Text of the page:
As National Poetry Month in April approached this year, we took a look back at some of the remarkable poets State of the Arts has profiled over the past decade. There are many. Our broadcast episode next week features four of them, some of America’s most celebrated poets. Each has a deep connection to New Jersey.

Robert Pinsky at the beach in Long Branch

Robert Pinsky

Producer Susan Wallner met Robert Pinsky in his hometown of Long Branch, New Jersey. The two-time US Poet Laureate took our crew on a tour of his old neighborhood, the house he grew up in, and Long Branch High School, where he had the same homeroom teacher his father had had decades earlier! It was an emotional and reflective day for the poet. Robert was in Long Branch to perform his poetry with jazz musicians that evening and our cameras were there.

Gregory Pardlo photographed by Bryan Derballa

Gregory Pardlo photographed by Bryan Derballa

Producer Christopher Benincasa met poet Gregory Pardlo for a reading at Villanova University, at his Brooklyn apartment with his family, and for a visit to his hometown, Willingboro, New Jersey. There he was welcomed as a hero having just won the Pulitzer Prize in Poetry. At the time, he had just begun writing his celebrated memoir, Air Traffic: A Memoir of Ambition and Manhood in America. The title refers to the famous air traffic controllers’ strike of 1981. His father lost his job during the strike, leading to a changed life for Gregory.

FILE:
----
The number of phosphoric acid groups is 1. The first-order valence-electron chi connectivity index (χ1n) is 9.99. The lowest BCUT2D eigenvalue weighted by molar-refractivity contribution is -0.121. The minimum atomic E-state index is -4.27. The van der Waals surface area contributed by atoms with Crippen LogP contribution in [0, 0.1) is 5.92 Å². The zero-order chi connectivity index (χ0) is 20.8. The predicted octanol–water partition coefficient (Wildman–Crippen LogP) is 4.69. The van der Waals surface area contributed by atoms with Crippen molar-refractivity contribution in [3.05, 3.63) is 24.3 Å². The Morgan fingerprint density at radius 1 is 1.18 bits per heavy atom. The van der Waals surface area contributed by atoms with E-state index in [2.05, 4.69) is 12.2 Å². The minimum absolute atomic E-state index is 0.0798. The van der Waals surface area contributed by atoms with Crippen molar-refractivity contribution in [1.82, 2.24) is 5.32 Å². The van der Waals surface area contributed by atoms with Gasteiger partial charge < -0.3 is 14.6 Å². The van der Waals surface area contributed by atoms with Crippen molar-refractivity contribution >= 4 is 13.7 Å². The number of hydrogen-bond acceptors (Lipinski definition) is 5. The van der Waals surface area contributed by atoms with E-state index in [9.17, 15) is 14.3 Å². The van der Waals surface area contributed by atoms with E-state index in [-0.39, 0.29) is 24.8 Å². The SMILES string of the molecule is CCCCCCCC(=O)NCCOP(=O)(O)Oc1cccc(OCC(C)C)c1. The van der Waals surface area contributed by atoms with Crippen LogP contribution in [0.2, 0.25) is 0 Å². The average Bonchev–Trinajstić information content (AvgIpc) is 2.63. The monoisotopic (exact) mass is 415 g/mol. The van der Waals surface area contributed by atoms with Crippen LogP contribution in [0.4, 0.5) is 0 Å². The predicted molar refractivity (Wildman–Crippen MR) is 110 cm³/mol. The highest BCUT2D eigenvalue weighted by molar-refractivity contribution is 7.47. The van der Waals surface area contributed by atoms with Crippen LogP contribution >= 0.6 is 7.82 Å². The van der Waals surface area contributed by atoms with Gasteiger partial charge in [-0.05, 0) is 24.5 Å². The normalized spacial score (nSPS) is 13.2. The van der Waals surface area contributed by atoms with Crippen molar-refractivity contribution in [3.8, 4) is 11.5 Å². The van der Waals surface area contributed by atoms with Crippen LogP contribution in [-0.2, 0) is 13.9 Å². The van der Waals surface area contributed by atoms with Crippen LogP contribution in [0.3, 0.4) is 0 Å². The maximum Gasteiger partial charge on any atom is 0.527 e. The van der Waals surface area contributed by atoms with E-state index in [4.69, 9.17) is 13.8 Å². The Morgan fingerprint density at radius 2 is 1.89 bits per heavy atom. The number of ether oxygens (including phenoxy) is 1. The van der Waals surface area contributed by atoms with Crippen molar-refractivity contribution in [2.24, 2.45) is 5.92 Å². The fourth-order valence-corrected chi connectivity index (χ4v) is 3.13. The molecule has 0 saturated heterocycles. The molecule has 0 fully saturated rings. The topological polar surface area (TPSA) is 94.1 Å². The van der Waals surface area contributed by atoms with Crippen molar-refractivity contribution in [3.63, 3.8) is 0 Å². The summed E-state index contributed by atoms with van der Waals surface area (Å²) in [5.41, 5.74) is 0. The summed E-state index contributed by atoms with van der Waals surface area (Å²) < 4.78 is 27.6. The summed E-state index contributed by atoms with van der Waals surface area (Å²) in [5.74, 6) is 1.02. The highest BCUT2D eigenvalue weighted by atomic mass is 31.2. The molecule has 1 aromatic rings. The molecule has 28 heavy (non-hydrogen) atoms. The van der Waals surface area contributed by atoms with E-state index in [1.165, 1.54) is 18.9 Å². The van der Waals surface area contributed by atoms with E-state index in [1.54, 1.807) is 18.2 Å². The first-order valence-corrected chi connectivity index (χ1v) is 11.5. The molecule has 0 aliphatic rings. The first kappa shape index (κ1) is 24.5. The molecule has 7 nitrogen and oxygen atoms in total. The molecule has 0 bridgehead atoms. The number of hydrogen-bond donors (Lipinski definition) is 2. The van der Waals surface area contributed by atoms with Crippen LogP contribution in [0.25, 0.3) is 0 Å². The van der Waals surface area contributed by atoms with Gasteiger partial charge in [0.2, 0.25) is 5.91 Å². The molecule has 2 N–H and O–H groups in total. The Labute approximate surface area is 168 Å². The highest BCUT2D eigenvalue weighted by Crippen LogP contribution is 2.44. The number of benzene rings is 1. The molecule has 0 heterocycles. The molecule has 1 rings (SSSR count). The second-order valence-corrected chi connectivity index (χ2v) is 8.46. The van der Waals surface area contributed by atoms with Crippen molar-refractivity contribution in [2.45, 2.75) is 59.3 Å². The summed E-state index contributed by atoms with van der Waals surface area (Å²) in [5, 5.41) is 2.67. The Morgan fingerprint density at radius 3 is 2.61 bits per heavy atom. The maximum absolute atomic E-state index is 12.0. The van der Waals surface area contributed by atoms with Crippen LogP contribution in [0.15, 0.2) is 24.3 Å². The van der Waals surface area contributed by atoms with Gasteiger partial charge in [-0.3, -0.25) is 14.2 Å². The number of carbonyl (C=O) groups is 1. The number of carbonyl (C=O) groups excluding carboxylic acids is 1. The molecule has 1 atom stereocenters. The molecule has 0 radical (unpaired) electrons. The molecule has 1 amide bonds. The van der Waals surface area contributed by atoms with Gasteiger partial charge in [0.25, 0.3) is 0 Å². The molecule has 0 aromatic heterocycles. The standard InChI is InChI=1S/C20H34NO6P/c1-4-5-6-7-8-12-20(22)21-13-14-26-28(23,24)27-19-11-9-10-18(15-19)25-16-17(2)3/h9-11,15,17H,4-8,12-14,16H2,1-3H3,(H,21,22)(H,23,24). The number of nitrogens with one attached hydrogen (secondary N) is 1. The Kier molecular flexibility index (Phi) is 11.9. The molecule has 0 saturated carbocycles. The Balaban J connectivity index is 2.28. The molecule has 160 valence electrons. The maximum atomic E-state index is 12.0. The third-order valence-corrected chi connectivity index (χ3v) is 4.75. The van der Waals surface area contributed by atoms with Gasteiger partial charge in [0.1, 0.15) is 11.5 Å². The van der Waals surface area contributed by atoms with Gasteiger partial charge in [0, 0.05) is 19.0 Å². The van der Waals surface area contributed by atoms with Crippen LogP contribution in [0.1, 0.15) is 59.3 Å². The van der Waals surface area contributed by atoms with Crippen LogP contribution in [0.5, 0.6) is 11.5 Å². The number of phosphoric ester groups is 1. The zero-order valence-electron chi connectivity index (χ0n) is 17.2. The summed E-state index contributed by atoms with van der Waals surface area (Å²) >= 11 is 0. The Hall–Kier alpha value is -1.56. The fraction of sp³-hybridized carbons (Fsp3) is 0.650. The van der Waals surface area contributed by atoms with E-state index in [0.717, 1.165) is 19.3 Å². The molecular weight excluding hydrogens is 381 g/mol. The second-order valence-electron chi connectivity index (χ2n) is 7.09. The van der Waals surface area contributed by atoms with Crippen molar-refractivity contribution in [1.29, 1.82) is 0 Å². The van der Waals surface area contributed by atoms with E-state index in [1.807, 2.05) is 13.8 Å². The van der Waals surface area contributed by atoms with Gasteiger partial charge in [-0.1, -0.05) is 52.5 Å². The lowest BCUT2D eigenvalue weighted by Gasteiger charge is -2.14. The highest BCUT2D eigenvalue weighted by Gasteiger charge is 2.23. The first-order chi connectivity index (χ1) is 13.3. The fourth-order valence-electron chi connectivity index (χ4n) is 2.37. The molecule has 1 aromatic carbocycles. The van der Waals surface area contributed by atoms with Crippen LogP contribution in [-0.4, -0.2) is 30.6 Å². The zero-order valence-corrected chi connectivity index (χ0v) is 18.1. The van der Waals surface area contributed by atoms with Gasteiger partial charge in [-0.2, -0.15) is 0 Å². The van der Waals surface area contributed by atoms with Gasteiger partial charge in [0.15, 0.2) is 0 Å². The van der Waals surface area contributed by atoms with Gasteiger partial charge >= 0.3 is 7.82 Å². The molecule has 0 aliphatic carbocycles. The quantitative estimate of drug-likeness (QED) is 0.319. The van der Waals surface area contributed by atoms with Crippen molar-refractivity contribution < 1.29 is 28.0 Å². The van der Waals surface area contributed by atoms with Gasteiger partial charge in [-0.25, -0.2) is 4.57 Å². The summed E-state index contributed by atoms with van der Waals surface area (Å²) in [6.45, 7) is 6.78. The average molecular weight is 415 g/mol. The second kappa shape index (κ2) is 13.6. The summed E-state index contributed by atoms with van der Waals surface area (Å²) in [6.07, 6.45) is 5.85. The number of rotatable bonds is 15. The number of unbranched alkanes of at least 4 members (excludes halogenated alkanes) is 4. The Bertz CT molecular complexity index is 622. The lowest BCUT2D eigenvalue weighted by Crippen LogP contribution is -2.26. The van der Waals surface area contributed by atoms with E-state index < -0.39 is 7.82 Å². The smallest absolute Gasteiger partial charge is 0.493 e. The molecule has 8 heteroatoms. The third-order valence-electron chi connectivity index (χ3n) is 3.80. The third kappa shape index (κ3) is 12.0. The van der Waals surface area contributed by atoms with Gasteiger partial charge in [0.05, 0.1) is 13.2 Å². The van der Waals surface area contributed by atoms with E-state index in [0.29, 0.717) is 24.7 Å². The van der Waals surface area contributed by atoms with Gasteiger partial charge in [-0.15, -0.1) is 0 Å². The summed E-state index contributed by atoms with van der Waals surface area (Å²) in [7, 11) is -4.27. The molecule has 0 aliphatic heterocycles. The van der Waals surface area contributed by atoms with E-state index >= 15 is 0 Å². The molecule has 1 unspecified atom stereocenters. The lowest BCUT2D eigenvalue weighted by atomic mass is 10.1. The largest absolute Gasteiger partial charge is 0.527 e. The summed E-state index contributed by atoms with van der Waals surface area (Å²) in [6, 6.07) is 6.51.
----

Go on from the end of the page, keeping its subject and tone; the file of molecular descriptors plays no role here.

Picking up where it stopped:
Behind the scenes filming with Stephen Dunn

Behind the scenes filming with Stephen Dunn

Poet Stephen Dunn taught at Stockton University for decades. Producer Eric Schultz spent the day with the Pulitzer Prize-winner in Western Maryland where he had retired. Stephen moved there with his wife, essayist and professor Barbara Hurd. Stephen reflected on his unlikely career as a poet—there were no artists or writers in his family and his dream as a young man was to play basketball. He was known as an accessible poet and for us he read a wonderful poem about marriage which includes the line, “Before I asked my wife to marry me, I told her I’d never be fully honest.” The poem ends with a striking line that surprised even the poet when he first jotted it down.

Headshot of poet Brenda Shaughnessy.

Brenda Shaughnessy photographed by Janea Wiedmann

The fourth story in our quartet of poets this week profiles Brenda Shaughnessy. Producer Bob Szuter met Brenda at the biannual Geraldine R. Dodge Poetry Festival where she was a featured performer. It’s the largest and most prestigious gathering of poets in North America. He visited Brenda’s MFA class at Rutgers University-Newark, where she described her five basic rules for aspiring poets, including some intriguing advice!

Our State of the Arts special Four Poets premieres Wednesday, April 19 at 8:30 pm on NJ PBS. Broadcasts continue throughout the week on NJ PBS, WNET, and ALL ARTS.